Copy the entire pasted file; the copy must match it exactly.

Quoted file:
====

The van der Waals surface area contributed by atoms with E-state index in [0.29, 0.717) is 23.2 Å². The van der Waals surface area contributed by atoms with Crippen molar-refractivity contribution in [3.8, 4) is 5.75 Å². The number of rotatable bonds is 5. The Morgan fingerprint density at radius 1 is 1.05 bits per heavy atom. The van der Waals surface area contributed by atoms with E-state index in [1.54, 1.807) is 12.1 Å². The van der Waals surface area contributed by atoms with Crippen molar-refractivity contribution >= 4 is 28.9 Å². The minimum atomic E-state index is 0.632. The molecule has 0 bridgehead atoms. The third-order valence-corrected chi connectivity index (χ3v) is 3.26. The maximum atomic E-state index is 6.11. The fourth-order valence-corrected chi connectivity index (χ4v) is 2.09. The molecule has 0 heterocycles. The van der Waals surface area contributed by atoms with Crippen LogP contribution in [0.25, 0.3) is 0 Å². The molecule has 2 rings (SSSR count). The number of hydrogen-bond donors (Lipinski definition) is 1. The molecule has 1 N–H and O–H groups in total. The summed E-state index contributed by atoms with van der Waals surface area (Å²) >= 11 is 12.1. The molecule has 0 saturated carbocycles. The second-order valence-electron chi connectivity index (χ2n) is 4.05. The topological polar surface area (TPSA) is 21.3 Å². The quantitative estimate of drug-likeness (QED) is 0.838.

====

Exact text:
The van der Waals surface area contributed by atoms with E-state index in [0.29, 0.717) is 23.2 Å². The van der Waals surface area contributed by atoms with Crippen molar-refractivity contribution in [3.8, 4) is 5.75 Å². The number of rotatable bonds is 5. The Morgan fingerprint density at radius 1 is 1.05 bits per heavy atom. The van der Waals surface area contributed by atoms with E-state index in [1.54, 1.807) is 12.1 Å². The van der Waals surface area contributed by atoms with Crippen molar-refractivity contribution >= 4 is 28.9 Å². The minimum atomic E-state index is 0.632. The molecule has 0 bridgehead atoms. The third-order valence-corrected chi connectivity index (χ3v) is 3.26. The maximum atomic E-state index is 6.11. The fourth-order valence-corrected chi connectivity index (χ4v) is 2.09. The molecule has 0 heterocycles. The van der Waals surface area contributed by atoms with Crippen LogP contribution in [0.25, 0.3) is 0 Å². The molecule has 2 rings (SSSR count). The number of hydrogen-bond donors (Lipinski definition) is 1. The molecule has 1 N–H and O–H groups in total. The summed E-state index contributed by atoms with van der Waals surface area (Å²) >= 11 is 12.1. The molecule has 0 saturated carbocycles. The second-order valence-electron chi connectivity index (χ2n) is 4.05. The topological polar surface area (TPSA) is 21.3 Å². The quantitative estimate of drug-likeness (QED) is 0.838.